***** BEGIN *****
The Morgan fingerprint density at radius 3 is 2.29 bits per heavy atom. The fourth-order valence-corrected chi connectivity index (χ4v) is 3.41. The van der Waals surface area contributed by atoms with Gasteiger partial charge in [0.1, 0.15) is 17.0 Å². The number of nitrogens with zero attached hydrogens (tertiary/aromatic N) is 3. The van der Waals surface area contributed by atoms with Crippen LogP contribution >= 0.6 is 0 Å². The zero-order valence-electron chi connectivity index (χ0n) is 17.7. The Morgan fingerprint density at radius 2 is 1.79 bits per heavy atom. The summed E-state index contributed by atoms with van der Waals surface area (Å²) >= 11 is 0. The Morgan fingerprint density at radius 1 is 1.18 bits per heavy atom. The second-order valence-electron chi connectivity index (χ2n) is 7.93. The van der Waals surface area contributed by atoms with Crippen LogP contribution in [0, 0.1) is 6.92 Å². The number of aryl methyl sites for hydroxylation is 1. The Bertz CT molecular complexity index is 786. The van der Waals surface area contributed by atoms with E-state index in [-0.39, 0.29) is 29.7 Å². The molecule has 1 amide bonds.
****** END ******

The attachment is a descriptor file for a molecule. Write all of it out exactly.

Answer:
The Morgan fingerprint density at radius 3 is 2.29 bits per heavy atom. The fourth-order valence-corrected chi connectivity index (χ4v) is 3.41. The van der Waals surface area contributed by atoms with Gasteiger partial charge in [0.1, 0.15) is 17.0 Å². The number of nitrogens with zero attached hydrogens (tertiary/aromatic N) is 3. The van der Waals surface area contributed by atoms with Crippen LogP contribution >= 0.6 is 0 Å². The zero-order valence-electron chi connectivity index (χ0n) is 17.7. The Morgan fingerprint density at radius 2 is 1.79 bits per heavy atom. The summed E-state index contributed by atoms with van der Waals surface area (Å²) >= 11 is 0. The Morgan fingerprint density at radius 1 is 1.18 bits per heavy atom. The second-order valence-electron chi connectivity index (χ2n) is 7.93. The van der Waals surface area contributed by atoms with Crippen LogP contribution in [0, 0.1) is 6.92 Å². The number of aryl methyl sites for hydroxylation is 1. The Bertz CT molecular complexity index is 786. The van der Waals surface area contributed by atoms with E-state index in [-0.39, 0.29) is 29.7 Å². The molecule has 1 amide bonds.